Reflecting the rapidly developing culture and society, the 1960 and 70s were an expansive time for New Zealand art. The nation received its first television broadcast which, along with greater ease of travel, offered a wider availability of international media. Public museums and galleries were newly developed or modernised and increasingly began to host international touring exhibitions; and dealer galleries were established, creating a new commercial market for patrons. As wider audiences responded to burgeoning opportunities to engage with art, an appetite for visual arts progressively grew. By the 1970s the art world was blossoming.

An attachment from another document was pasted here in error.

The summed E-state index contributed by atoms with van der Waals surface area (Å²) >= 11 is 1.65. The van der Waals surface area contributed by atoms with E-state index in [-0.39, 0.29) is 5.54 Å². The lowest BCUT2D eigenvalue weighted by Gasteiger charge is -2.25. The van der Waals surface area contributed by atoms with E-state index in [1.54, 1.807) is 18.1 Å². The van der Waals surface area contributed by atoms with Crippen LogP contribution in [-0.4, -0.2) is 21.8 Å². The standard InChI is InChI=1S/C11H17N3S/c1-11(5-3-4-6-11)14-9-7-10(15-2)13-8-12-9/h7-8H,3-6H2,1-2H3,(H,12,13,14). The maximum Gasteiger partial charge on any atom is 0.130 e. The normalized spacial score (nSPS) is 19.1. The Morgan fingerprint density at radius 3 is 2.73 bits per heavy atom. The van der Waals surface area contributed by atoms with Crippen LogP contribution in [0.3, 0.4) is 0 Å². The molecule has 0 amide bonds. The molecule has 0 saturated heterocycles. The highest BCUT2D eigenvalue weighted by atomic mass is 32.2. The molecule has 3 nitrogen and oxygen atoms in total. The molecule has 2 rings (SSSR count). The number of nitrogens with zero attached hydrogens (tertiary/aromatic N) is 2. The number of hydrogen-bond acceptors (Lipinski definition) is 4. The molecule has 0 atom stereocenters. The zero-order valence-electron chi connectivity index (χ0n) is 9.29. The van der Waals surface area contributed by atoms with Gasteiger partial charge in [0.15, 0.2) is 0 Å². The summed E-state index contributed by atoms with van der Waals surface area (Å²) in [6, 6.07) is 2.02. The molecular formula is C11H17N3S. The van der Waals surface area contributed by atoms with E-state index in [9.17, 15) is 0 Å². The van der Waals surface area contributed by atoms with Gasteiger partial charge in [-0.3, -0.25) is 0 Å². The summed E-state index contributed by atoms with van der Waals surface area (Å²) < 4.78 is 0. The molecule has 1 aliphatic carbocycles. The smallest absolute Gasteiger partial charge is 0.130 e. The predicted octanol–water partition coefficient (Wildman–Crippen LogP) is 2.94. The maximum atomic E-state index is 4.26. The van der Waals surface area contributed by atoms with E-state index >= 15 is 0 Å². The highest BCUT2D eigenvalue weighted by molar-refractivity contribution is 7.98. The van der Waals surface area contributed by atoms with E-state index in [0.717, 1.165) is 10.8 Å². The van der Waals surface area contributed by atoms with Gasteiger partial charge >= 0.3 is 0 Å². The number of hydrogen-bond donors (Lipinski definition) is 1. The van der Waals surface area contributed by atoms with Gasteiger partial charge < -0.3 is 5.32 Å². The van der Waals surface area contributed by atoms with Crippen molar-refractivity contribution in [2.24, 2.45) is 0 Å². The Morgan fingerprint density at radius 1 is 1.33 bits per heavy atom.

In a sense the 1960s and 70s was an era of coming of age for New Zealand art. Where there had been a predominately British influence, a stronger awareness of international art developed. Artists gained confidence and developed styles that while referencing international art abroad, began to wholly embrace and express local concerns. Art for New Zealand: Icons from the 1960s and 70sbrings together works by noted artists from this period including Michael Illingworth, Pat Hanly, Don Binney, Bob Ellis and Colin McCahon. Read more about the included works here